+1 for Wickidwombat's recommendations, especially regarding the set to start with. I say that's quite a decent price for some reasonable lighting equipment to start with.

neuroanatomist

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Re: Setting up your Home Studio - advice/tips?
« Reply #5 on: February 28, 2012, 08:00:12 AM »
Personally, I think Paul C. Buff lighting is a great value/quality compromise, sort of the Manfrotto of studio lights.  The Einstein 640 costs slightly more than a 580EX II, and is powerful and versatile.

As for the battery, I'd get the lithium.
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StacyC

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Re: Setting up your Home Studio - advice/tips?
« Reply #6 on: February 28, 2012, 03:28:22 PM »
I can tell you right now that the lead battery will be 20 times heavier than the lithium ones.  I would absolutely recommend the lithium batteries.

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Re: Setting up your Home Studio - advice/tips?
« Reply #6 on: February 28, 2012, 03:28:22 PM »

Jamesy

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Re: Setting up your Home Studio - advice/tips?
« Reply #7 on: February 28, 2012, 03:44:27 PM »
Personally, I think Paul C. Buff lighting is a great value/quality compromise, sort of the Manfrotto of studio lights.  The Einstein 640 costs slightly more than a 580EX II, and is powerful and versatile.

As for the battery, I'd get the lithium.

+1 for Alien Bees

You don't have any flashes yet - why not consider Speed Lite's - they should be plenty powerful enough for a home studio, IMHO.

wickidwombat

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Re: Setting up your Home Studio - advice/tips?
« Reply #8 on: February 28, 2012, 06:16:23 PM »
here is a very very cheap and portable option. all manual though but no different in setup to using studio strobes

get 3 or 4 of these
http://www.ebay.com.au/itm/YongNuo-YN-460-Speedlite-Canon-Nikon-Pentax-OZ-/251000827697?pt=AU_Flashes&hash=item3a70d0af31

get 2 or 3 of these
http://www.ebay.com.au/itm/New-Photography-Photo-Studio-32-Soft-White-Umbrella-Lights-Lighting-Stand-Kit-/140709915799?_trksid=p3286.m7&_trkparms=algo%3DLVI%26itu%3DUCI%26otn%3D4%26po%3DLVI%26ps%3D63%26clkid%3D6657407661390978134

get a set of these
http://www.ebay.com.au/itm/DSLRKIT-PT-16NE-16-Channels-Wireless-Radio-Flash-Trigger-SET-4-Receivers-/220864111376?pt=AU_Cameras_Photographic_Accessories&hash=item336c86e310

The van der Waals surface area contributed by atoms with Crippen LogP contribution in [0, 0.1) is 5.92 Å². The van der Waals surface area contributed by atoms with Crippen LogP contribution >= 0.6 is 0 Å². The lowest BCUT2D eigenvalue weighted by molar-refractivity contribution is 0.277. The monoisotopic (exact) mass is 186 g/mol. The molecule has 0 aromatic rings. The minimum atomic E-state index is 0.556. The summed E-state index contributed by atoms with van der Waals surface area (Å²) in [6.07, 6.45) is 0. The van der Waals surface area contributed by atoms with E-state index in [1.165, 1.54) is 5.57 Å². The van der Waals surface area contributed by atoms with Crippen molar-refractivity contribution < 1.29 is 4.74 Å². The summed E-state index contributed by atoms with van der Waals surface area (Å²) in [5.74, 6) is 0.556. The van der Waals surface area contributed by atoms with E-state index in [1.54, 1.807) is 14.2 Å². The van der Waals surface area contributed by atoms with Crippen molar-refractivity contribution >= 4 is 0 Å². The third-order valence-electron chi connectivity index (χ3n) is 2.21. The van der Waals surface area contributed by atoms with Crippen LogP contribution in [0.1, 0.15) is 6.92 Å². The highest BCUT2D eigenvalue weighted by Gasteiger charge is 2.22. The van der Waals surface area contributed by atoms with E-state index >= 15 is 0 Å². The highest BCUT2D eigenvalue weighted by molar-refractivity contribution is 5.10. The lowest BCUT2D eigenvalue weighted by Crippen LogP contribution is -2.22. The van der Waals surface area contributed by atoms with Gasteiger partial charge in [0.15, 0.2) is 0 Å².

go get yourself a cheap white sheet and a black sheet to use for back drops

under $200 all up and you can shoot anything and its fully portable. that way if you dont like studio shooting you haven't dumperd heaps of coin on studio gear
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Seanlucky

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Re: Setting up your Home Studio - advice/tips?
« Reply #9 on: February 28, 2012, 07:08:38 PM »
I don't think it was the Broncolor Scoro pack you were seeing at those prices... I have a few of those in my rental inventory, and while they're amazing pieces of equipment (who would likely be totally overkill for anything you're doing), they also retail for just over $12,000 on B&H. That's pack only.

Are you sure you didn't see the Senso? I just got a pack and two light kit in for demo, and personally love it! It's essentially Broncolor's response to the Profoto Acute system. While it doesn't boast the same amazing flash duration as the Scoro packs, it's a greatly versatile pack system (much more assymetrical control than a Profoto Acute).

I'm personally a pack and head system kind of person, and I love the Broncolor lineup. But if you're just starting out, monoheads are an easy way to go. I personally don't like the Paul C Buff line, but they are incredibly cheap for a workable light. If you're just shooting for yourself, it's a logical way to go. Big downside I see is that if you ever want to rent a particular modifier, you'll have a hard time finding anyone who rents them.

JavaBean

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Re: Setting up your Home Studio - advice/tips?
« Reply #10 on: February 29, 2012, 08:18:50 AM »
I did not see above this, but what is your actual budget? There are a lot of choices, and every pro will give you 10 that they think is awesome - but usually out of the price range of someone just starting out. So what is your budget?

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Re: Setting up your Home Studio - advice/tips?
« Reply #10 on: February 29, 2012, 08:18:50 AM »